Joker by Todd Phillips and others

If it’s just a bad day that separates us from madness Joker was right. This phrase doesn’t appear in the last film directed by Todd Phillips. But Joker, as himself, carries all the narrative references of his comic book’s universe: he was born in 1940 coupled with Batman, but then, like any character, he began to live his own life, even individually in subsequent films, books, comics and not only.

the film in blu ray:

It was Oreste del Buono (with Rivista Linus), a friend of Carmelo Bene, who founded the studies on comics in Italy: the comic is recognized as a medium to express important ideas as novels but through different media. Narrative universe of characters is formed, as in the novels (for example, The three Musketeers, all the characters of Tabucchi) but in the comics they already have features, easier to transpose on the screen. In fact, in 1941 in America the first movies based on comics were born: The Adventures of Captain Marvel and then the timeless Superman (’43).

This allows us to convey meanings that go beyond the single work as happened in the Greek myths, not by chance these are also called heroes. These try to explain the origin of something or human behavior. A bit as if the characters had replaced the Gods in our agnostic age. And in the Todd Phillips movie, as in the comic strip, where the people of Gotham acclaim these superman Gods, this transpires. Even in everyday reality, the popular heroes Marvel and Dc have created violent emulation phenomena for which the movie viewing room has been put on alert in America.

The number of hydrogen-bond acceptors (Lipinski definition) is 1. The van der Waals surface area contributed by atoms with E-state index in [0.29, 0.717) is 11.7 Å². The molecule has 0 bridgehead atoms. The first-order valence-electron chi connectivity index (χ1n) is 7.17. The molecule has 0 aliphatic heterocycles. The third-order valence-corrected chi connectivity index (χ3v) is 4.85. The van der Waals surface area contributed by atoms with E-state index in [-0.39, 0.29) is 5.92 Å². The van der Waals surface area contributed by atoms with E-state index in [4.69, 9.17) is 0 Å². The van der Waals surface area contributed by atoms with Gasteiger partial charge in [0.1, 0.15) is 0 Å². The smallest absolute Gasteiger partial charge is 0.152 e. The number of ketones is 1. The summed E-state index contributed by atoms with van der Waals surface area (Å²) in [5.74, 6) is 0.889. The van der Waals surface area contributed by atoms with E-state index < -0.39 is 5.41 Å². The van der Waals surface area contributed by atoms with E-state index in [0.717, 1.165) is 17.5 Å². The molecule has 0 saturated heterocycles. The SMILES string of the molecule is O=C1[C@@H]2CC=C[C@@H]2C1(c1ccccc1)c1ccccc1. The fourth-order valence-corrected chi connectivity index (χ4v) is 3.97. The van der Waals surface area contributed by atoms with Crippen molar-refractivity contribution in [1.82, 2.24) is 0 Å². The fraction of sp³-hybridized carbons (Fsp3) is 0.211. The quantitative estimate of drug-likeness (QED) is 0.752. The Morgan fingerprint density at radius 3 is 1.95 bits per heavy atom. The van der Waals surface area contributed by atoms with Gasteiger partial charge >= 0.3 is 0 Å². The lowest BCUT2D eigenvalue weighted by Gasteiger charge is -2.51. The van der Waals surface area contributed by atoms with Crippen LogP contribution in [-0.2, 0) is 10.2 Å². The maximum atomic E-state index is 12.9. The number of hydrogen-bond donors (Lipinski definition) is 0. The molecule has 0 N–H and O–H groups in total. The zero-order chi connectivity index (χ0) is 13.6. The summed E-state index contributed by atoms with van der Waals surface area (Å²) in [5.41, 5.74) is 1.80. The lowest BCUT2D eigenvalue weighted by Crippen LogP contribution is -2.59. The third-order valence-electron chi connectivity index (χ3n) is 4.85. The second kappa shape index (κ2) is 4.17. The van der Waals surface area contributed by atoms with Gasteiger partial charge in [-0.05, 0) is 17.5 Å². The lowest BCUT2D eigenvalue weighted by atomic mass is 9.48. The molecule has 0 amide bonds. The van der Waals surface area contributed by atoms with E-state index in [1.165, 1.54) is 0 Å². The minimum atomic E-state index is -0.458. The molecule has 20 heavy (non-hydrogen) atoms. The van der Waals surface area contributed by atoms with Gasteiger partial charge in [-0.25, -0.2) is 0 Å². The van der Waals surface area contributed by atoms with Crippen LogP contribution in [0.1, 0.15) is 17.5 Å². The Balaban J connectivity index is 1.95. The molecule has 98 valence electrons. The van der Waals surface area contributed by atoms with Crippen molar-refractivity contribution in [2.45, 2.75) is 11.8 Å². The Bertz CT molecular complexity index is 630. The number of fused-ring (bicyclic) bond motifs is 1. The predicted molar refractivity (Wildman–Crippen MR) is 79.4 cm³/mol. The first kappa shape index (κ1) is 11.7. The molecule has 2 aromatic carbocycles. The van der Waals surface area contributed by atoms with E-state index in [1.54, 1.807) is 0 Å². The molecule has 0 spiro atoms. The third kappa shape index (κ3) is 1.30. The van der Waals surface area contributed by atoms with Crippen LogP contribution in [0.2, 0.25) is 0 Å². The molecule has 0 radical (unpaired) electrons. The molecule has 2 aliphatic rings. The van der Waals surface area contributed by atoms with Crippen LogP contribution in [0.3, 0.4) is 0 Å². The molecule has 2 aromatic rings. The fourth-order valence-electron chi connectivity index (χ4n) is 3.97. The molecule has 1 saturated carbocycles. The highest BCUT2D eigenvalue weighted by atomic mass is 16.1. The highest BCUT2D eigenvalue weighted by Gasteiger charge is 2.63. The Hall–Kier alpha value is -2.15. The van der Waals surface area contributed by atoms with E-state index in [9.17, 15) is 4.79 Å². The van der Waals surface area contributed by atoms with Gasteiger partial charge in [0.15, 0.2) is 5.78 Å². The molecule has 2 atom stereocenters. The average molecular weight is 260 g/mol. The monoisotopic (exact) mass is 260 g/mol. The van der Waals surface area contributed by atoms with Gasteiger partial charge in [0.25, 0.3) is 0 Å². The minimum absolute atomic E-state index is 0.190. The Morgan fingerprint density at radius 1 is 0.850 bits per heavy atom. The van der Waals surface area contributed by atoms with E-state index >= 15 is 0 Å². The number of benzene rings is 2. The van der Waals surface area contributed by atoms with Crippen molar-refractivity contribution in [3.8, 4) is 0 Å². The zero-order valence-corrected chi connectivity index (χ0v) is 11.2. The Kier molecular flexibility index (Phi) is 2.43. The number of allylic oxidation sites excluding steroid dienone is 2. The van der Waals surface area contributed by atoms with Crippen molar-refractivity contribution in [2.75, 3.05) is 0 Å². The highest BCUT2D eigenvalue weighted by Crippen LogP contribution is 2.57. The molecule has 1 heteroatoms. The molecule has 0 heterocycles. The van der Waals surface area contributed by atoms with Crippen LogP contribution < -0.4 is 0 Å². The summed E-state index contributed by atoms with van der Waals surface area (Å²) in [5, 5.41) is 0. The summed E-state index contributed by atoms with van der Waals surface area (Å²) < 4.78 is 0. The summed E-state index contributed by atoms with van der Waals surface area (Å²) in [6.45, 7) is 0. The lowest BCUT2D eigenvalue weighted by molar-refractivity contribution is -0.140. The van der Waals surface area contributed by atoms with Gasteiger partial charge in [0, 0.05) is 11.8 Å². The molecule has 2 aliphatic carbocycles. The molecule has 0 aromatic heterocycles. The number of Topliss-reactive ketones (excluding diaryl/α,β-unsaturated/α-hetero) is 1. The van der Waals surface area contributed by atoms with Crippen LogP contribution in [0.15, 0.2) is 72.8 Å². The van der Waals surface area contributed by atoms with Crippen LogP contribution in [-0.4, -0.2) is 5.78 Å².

Joker belongs to the fantasy genre, whose initiator in the cinema is the French George Melies.

Here is the film in blu ray:

Actually it’s not the only one to create a crazy and lonely character who paradoxically cannot help but laugh. Victor Hugo had created such a character that he had a facial paresis in The Man who laughs.

Another book instead, whose title I don’t remember (I think a South American author, perhaps a novel by Jorge Amado), presents a clown who couldn’t be sad because a surgery had left his mouth in a grimace of a smile.

A book by Austrian Heirich Boll portrays a lone clown, who has lost all value, and who lashes the company: [opinions of a clown].

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